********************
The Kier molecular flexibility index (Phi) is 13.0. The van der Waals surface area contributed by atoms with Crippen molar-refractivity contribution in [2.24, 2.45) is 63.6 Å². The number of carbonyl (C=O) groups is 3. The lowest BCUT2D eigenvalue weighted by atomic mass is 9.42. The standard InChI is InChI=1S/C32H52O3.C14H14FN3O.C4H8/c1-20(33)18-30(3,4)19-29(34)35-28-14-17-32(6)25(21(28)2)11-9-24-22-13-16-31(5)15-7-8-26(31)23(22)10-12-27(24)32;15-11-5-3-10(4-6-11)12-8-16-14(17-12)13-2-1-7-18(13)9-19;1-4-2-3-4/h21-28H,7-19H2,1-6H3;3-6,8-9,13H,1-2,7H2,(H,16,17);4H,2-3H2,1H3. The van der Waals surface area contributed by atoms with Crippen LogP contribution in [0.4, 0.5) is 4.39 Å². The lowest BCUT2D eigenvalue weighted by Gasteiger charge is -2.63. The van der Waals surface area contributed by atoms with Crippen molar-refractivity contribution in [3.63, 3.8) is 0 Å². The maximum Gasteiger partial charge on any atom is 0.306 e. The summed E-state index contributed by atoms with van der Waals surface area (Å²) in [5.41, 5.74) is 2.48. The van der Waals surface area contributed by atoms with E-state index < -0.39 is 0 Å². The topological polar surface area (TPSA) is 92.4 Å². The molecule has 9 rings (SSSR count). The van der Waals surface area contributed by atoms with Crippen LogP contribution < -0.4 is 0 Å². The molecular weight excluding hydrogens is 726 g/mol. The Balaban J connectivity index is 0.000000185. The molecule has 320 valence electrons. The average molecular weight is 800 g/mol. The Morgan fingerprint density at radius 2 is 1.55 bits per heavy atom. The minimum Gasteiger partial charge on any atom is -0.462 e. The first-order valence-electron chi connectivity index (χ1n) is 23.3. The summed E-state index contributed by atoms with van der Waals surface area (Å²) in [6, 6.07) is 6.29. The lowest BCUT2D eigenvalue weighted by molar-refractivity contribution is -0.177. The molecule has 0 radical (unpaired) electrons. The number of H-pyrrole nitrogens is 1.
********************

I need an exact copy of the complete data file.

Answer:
The Kier molecular flexibility index (Phi) is 13.0. The van der Waals surface area contributed by atoms with Crippen molar-refractivity contribution in [2.24, 2.45) is 63.6 Å². The number of carbonyl (C=O) groups is 3. The lowest BCUT2D eigenvalue weighted by atomic mass is 9.42. The standard InChI is InChI=1S/C32H52O3.C14H14FN3O.C4H8/c1-20(33)18-30(3,4)19-29(34)35-28-14-17-32(6)25(21(28)2)11-9-24-22-13-16-31(5)15-7-8-26(31)23(22)10-12-27(24)32;15-11-5-3-10(4-6-11)12-8-16-14(17-12)13-2-1-7-18(13)9-19;1-4-2-3-4/h21-28H,7-19H2,1-6H3;3-6,8-9,13H,1-2,7H2,(H,16,17);4H,2-3H2,1H3. The van der Waals surface area contributed by atoms with Crippen LogP contribution in [0.4, 0.5) is 4.39 Å². The lowest BCUT2D eigenvalue weighted by Gasteiger charge is -2.63. The van der Waals surface area contributed by atoms with Crippen molar-refractivity contribution in [3.63, 3.8) is 0 Å². The maximum Gasteiger partial charge on any atom is 0.306 e. The summed E-state index contributed by atoms with van der Waals surface area (Å²) in [5.41, 5.74) is 2.48. The van der Waals surface area contributed by atoms with E-state index < -0.39 is 0 Å². The topological polar surface area (TPSA) is 92.4 Å². The molecule has 9 rings (SSSR count). The van der Waals surface area contributed by atoms with Crippen LogP contribution < -0.4 is 0 Å². The molecular weight excluding hydrogens is 726 g/mol. The Balaban J connectivity index is 0.000000185. The molecule has 320 valence electrons. The average molecular weight is 800 g/mol. The Morgan fingerprint density at radius 2 is 1.55 bits per heavy atom. The minimum Gasteiger partial charge on any atom is -0.462 e. The first-order valence-electron chi connectivity index (χ1n) is 23.3. The summed E-state index contributed by atoms with van der Waals surface area (Å²) in [6, 6.07) is 6.29. The lowest BCUT2D eigenvalue weighted by molar-refractivity contribution is -0.177. The molecule has 0 radical (unpaired) electrons. The number of H-pyrrole nitrogens is 1.